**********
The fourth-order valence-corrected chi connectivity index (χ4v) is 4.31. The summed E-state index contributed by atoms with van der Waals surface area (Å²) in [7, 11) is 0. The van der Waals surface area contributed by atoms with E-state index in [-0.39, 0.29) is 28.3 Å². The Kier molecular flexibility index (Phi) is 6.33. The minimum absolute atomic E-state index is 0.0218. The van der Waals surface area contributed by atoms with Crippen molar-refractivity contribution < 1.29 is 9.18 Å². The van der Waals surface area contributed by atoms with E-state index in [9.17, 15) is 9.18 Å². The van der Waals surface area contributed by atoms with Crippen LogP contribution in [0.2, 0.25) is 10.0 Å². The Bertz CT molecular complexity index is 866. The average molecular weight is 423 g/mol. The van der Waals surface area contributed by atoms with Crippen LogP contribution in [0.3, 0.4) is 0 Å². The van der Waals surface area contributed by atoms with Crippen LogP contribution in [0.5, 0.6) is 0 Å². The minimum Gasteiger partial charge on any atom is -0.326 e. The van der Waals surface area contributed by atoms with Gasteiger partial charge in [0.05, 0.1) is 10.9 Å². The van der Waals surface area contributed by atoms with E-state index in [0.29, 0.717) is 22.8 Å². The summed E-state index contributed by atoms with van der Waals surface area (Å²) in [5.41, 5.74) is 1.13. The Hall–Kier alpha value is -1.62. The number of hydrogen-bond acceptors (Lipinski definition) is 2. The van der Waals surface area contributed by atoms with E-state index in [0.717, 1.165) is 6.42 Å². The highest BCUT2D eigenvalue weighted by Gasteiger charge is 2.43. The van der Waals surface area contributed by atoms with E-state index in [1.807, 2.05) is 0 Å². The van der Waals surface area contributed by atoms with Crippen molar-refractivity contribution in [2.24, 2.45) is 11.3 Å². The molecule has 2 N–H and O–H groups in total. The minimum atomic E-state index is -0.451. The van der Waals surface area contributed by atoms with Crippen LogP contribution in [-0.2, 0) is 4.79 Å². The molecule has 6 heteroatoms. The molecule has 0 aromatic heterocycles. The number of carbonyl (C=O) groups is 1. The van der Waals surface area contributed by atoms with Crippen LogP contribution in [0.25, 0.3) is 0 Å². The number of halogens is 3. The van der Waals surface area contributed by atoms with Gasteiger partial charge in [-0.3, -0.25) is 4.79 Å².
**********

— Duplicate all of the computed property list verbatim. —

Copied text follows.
The fourth-order valence-corrected chi connectivity index (χ4v) is 4.31. The summed E-state index contributed by atoms with van der Waals surface area (Å²) in [7, 11) is 0. The van der Waals surface area contributed by atoms with E-state index in [-0.39, 0.29) is 28.3 Å². The Kier molecular flexibility index (Phi) is 6.33. The minimum absolute atomic E-state index is 0.0218. The van der Waals surface area contributed by atoms with Crippen molar-refractivity contribution < 1.29 is 9.18 Å². The van der Waals surface area contributed by atoms with E-state index in [9.17, 15) is 9.18 Å². The van der Waals surface area contributed by atoms with Crippen LogP contribution in [0.2, 0.25) is 10.0 Å². The Bertz CT molecular complexity index is 866. The average molecular weight is 423 g/mol. The van der Waals surface area contributed by atoms with Crippen LogP contribution in [0.3, 0.4) is 0 Å². The van der Waals surface area contributed by atoms with Crippen LogP contribution in [0.5, 0.6) is 0 Å². The minimum Gasteiger partial charge on any atom is -0.326 e. The van der Waals surface area contributed by atoms with Gasteiger partial charge in [0.05, 0.1) is 10.9 Å². The van der Waals surface area contributed by atoms with E-state index in [0.29, 0.717) is 22.8 Å². The summed E-state index contributed by atoms with van der Waals surface area (Å²) in [5.41, 5.74) is 1.13. The Hall–Kier alpha value is -1.62. The number of hydrogen-bond acceptors (Lipinski definition) is 2. The van der Waals surface area contributed by atoms with E-state index in [0.717, 1.165) is 6.42 Å². The highest BCUT2D eigenvalue weighted by Gasteiger charge is 2.43. The van der Waals surface area contributed by atoms with E-state index in [1.807, 2.05) is 0 Å². The van der Waals surface area contributed by atoms with Crippen molar-refractivity contribution in [2.24, 2.45) is 11.3 Å². The molecule has 2 N–H and O–H groups in total. The minimum atomic E-state index is -0.451. The van der Waals surface area contributed by atoms with Crippen LogP contribution in [-0.2, 0) is 4.79 Å². The molecule has 6 heteroatoms. The molecule has 0 aromatic heterocycles. The number of carbonyl (C=O) groups is 1. The van der Waals surface area contributed by atoms with Crippen LogP contribution in [0.25, 0.3) is 0 Å². The number of halogens is 3. The van der Waals surface area contributed by atoms with Gasteiger partial charge in [-0.3, -0.25) is 4.79 Å².